Also, sidenote: The fact that this story just casually decided the most important magical being in Astro City's world is an asian woman, and her assistant (arguably just as if not more important) is a black woman. Kurt's been doing this for years. Countless article after article about why DC or Marvel need to have more diversity, and while DC and Marvel offer excuse after excuse, Astro City's like, "What's that bro? Can't hear you over the sound of actually getting shit done.". Amazing.
First an Avengers World, now it's an Empire. Next up is the Avengers Universe? Also, daaaang Vision. You really let yourself go. Kidding. I'm enjoying the fact that he's not being treated as something can be killed repeatedly because "he's a robot, he can't really die".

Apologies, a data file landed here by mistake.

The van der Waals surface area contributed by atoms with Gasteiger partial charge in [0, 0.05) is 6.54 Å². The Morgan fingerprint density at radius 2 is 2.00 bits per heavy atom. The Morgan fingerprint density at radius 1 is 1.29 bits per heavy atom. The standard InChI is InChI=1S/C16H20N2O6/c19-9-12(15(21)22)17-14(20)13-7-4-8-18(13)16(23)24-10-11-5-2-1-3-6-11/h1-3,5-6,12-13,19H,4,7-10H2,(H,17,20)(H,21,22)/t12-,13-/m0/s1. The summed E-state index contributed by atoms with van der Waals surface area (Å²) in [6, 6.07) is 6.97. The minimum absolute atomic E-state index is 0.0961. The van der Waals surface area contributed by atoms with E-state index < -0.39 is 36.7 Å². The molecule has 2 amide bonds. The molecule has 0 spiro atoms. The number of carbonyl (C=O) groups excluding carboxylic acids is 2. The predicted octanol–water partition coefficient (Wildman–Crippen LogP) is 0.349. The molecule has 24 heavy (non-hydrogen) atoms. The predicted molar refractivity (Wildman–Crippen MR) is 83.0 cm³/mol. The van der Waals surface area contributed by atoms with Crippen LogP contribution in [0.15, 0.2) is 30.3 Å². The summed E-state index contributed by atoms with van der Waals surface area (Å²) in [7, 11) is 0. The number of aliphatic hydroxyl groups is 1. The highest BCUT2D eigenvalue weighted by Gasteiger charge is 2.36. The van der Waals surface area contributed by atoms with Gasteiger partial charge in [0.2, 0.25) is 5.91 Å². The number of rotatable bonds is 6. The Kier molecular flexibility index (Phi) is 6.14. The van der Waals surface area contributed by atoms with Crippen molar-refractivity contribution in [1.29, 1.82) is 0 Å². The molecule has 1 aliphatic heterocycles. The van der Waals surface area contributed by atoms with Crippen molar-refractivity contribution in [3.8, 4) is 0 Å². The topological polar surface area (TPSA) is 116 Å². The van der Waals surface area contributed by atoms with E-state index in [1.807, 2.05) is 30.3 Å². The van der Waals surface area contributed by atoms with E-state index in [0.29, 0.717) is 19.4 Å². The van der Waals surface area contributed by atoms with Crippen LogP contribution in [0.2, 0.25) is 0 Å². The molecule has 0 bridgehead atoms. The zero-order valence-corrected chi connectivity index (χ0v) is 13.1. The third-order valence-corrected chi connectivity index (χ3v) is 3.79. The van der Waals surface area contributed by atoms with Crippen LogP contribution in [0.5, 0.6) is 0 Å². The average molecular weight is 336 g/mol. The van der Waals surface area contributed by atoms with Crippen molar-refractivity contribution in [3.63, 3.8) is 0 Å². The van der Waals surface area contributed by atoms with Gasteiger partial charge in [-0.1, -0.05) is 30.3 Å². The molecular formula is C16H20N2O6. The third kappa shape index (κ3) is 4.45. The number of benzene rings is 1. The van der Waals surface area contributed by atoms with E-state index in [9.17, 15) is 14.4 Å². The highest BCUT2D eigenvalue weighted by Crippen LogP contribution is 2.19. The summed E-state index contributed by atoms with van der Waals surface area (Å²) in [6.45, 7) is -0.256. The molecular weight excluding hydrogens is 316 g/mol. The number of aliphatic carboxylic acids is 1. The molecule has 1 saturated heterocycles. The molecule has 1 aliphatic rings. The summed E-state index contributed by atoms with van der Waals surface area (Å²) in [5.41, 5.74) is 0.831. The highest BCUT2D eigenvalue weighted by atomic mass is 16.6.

The part about Batman making quips is weird, but the bit where he starts threatening torture is even stranger. Also, "Penny-One" is a terrible code name. Its like a loose thread that if you tugged on all the secrets would come pouring out. Just...weird.
Still and all, Batman Eternal #1 is a very good Batman comic. It's weekly nature gives the writers room to focus on more than just Batman, instead giving the spotlight to Gotham as a whole and allowing development for the wide cast of characters the city contains.
And all this time I had been wondering where the War Machine armor had gone. Guess Tony repossessed it once the government employed Rhodey. Now, this issue is another great "fish out of water" story, continuing Tony Stark's battle against Malekith the Accursed in order to recover the rings of the Mandarin. The fight goes pretty poorly in this issue, and Tony sort of loses his temper and ends it all by bringing in the "big guns".
...But knowing Iron Man history, whenever Tony tries to brute force his way to a solution, he gets smacked down pretty easily. So despite this being a killer ending for this issue, don't expect him to be too impressive in the next.
"Hey, remember that time I was inside you and we saved the world?" I have to think that's one of the oddest experiences you could have as a superhero.